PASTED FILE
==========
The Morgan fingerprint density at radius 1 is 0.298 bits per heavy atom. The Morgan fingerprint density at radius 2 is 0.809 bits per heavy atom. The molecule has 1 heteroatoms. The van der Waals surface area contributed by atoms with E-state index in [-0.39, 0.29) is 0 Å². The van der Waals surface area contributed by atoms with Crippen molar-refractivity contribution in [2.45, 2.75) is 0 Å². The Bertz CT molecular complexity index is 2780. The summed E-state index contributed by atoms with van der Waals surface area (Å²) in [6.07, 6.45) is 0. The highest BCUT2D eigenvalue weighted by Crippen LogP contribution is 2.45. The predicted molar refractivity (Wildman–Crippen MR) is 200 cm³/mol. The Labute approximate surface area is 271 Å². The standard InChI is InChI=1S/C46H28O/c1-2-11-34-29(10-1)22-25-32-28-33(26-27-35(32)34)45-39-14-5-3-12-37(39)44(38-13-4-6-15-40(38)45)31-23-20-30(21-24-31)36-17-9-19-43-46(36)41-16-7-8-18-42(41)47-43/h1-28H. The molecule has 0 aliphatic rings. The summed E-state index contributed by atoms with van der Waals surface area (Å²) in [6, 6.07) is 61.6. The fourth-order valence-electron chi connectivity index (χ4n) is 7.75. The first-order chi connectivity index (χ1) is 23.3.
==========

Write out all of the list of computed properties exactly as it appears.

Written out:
The Morgan fingerprint density at radius 1 is 0.298 bits per heavy atom. The Morgan fingerprint density at radius 2 is 0.809 bits per heavy atom. The molecule has 1 heteroatoms. The van der Waals surface area contributed by atoms with E-state index in [-0.39, 0.29) is 0 Å². The van der Waals surface area contributed by atoms with Crippen molar-refractivity contribution in [2.45, 2.75) is 0 Å². The Bertz CT molecular complexity index is 2780. The summed E-state index contributed by atoms with van der Waals surface area (Å²) in [6.07, 6.45) is 0. The highest BCUT2D eigenvalue weighted by Crippen LogP contribution is 2.45. The predicted molar refractivity (Wildman–Crippen MR) is 200 cm³/mol. The Labute approximate surface area is 271 Å². The standard InChI is InChI=1S/C46H28O/c1-2-11-34-29(10-1)22-25-32-28-33(26-27-35(32)34)45-39-14-5-3-12-37(39)44(38-13-4-6-15-40(38)45)31-23-20-30(21-24-31)36-17-9-19-43-46(36)41-16-7-8-18-42(41)47-43/h1-28H. The molecule has 0 aliphatic rings. The summed E-state index contributed by atoms with van der Waals surface area (Å²) in [6, 6.07) is 61.6. The fourth-order valence-electron chi connectivity index (χ4n) is 7.75. The first-order chi connectivity index (χ1) is 23.3.